The Social Value of Your Net Worth

Excuse me if my posts have been less about my own personal finances and more about the conversation around money lately but it’s something that has been on my mind for months. After posting a short two-part series on it last week, I was left with more than 45 comments to sift through, each more thoughtful and engaged than the one before.

One of the reoccurring themes in your words was the idea that our value as a person is based on our individual net worth.

“I think people are afraid to reveal their financial situation because they are worried that others will value them (or devalue them) based on how much money they have.” – Earth and Money

“I do feel like I would be “valued” a little less if my friends knew what my financial situation was.” – LilDesiqua

At first glance, I felt disheartened by these statements. Maybe because I’ve been broke (and heck, still am broke) and know what it’s like to hide that from family and friends, I can relate to worrying about what others will think of you. And really, isn’t that one of the reasons so many personal finance bloggers write anonymously?

Just like the number on the scale, or the size that we wear, the balance of our bank accounts seems to be just another thing in life to feel insecure about. I would be lying if I said I didn’t feel better about myself the day I finally reached a positive net worth. For months – years, even – I felt like a hot financial mess. Being worth something changed that.

But did my positive net worth change how my friends saw me? Or my family? It’s interesting that I didn’t tell anyone about this blog until I paid off my credit card debt. While I had openly admitted to carrying a balance, no one knew how bad my situation really was. And I didn’t want them to… Was I scared of what they would think? Or say? Or not say to my face but judge me for behind my back? Yes, yes and yes again.

The reaction from everyone proved how emotionally invested I was in that insecurity. Nobody cared about the fact that I had once been maxed out; they cared about my progress! Friends started opening up to me about their own financial situations and even asked me for advice on how to cut back on spending or pay down debt. “How did you do it?” was the start of a least half a dozen conversations.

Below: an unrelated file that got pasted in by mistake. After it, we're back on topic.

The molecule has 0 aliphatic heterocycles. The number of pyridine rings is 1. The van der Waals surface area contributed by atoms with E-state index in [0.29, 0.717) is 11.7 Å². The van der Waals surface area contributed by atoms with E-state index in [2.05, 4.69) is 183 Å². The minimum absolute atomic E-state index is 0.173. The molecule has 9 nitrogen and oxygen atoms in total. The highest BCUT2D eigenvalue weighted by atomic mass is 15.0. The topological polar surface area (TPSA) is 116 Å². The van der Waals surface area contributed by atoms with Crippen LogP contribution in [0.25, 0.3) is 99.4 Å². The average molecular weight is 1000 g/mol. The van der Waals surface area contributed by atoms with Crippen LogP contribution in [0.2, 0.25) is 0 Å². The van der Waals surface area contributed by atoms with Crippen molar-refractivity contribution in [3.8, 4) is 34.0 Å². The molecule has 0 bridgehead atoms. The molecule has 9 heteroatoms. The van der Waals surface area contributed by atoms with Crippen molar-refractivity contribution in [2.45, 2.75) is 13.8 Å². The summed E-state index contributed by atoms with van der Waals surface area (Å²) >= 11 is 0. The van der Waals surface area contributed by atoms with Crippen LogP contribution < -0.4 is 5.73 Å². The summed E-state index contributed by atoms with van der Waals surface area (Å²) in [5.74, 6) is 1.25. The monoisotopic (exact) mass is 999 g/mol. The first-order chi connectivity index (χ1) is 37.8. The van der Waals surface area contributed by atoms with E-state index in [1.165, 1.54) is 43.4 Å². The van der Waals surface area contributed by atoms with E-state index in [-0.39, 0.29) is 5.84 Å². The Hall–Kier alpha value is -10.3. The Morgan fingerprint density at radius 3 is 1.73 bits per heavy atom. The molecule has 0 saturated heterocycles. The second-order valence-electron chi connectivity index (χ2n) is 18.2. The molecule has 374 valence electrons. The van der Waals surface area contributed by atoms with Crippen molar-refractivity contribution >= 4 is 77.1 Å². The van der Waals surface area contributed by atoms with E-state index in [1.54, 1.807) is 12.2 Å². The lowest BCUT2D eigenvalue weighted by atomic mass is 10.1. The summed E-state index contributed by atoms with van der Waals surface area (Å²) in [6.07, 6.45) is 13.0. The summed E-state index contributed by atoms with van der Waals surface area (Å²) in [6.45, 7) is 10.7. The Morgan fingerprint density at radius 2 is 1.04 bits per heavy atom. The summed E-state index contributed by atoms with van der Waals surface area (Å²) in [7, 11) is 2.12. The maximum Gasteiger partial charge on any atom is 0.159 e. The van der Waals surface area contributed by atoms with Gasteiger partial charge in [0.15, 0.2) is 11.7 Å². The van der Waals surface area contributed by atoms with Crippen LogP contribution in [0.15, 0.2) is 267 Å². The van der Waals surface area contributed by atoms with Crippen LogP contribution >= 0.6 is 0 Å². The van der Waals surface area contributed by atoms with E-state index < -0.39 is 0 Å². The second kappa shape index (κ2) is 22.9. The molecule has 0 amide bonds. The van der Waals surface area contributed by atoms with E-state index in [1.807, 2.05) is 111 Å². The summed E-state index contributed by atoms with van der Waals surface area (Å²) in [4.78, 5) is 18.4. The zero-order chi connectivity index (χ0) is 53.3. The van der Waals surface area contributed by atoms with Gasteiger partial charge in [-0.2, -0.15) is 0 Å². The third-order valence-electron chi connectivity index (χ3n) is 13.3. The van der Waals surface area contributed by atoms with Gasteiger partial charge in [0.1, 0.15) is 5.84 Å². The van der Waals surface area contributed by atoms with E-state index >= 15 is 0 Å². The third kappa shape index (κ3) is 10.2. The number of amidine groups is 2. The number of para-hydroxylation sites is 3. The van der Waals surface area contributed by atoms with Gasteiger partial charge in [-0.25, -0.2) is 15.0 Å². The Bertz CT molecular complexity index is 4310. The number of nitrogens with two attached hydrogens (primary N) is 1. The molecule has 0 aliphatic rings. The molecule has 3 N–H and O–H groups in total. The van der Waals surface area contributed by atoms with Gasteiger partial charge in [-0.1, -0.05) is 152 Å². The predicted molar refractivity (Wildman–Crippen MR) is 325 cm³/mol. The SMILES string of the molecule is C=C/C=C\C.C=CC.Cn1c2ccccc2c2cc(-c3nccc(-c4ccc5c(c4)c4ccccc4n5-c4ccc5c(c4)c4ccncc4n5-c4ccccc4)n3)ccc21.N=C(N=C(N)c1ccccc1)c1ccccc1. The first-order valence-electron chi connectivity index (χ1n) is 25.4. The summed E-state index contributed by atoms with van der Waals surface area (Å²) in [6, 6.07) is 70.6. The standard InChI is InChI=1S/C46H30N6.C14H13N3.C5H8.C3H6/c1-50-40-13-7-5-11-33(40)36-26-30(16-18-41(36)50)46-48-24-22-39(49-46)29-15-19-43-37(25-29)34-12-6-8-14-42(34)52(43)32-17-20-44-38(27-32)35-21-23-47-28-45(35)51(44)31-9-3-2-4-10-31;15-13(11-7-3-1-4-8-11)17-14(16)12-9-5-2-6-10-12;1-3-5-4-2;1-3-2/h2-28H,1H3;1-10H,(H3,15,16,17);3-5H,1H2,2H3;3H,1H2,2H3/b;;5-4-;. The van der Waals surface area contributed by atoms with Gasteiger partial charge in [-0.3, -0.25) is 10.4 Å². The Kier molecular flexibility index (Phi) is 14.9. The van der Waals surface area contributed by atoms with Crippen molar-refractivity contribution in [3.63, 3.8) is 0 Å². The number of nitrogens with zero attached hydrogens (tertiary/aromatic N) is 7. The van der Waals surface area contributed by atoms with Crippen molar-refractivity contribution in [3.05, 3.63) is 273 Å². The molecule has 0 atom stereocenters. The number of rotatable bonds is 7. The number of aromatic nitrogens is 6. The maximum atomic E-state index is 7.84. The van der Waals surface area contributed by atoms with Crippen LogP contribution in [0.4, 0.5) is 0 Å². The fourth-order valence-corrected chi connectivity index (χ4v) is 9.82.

More of your comments from last week showed me that there can be open and honest conversations about money with family and friends:

“I have a handful of friends who are superb with money, and I actively seek out their advice and honesty.” – MichelleC

“…with some number crunching over breakfast, [we got] my friend out of a consolidation loan (at 14%), into my preferred debt method of a line of credit (at 5%). Breakfast finances ftw!” – Lindsay

But while some people have taken the taboo out of this topic, many more have not. I have no choice now but to have everyone I know read about my personal finances but there are so many others out there who don’t feel comfortable broaching the subject with people they know. The way I see it is, if we can talk about what we do in the bedroom, and even in the bathroom now, then we should be able to talk about our finances.

Sometimes I still wonder what people I know in real life think of this blog but I cannot tell you how foolish I felt for worrying as much as I did before. I can understand if there is a cultural rule or stigma around talking about money but I do wish more people could see that they are not alone in their financial insecurities.

Do you think we will ever live in a world where we curiously seek information and share advice, rather than judge each other on what we do with our personal finances?

  • I will admit I am a little ashamed of my debt. It’s not something I would discuss with anyone but those I really trust. But on the other hand, when other people talk about their debts and their attempts to repay it I’m supportive caring and non-judgemental. Maybe because most of the people I know are horrified when they have debts of approaching $5000, so from my point of view it’s nothing to be ashamed about, while my consumer debt being triple that amount sorta is…

    • You bring up a good point about the feeling of shame being one of the reasons people don’t talk about money and debt. I can appreciate you feeling that way as that was the #1 reason I didn’t tell anyone I knew in real life about my situation. But I still don’t think your numbers are any more/less shameful than others. It’s just a number. What you learn from it is invaluable.

  • I really hate that our society places so much value on net worth. I don’t know if world will ever get to a point where no one is judgemental about personal finances, but I know I can begin with changing myself to be more open about my finances and be more encouraging and supportive of others’ PF journeys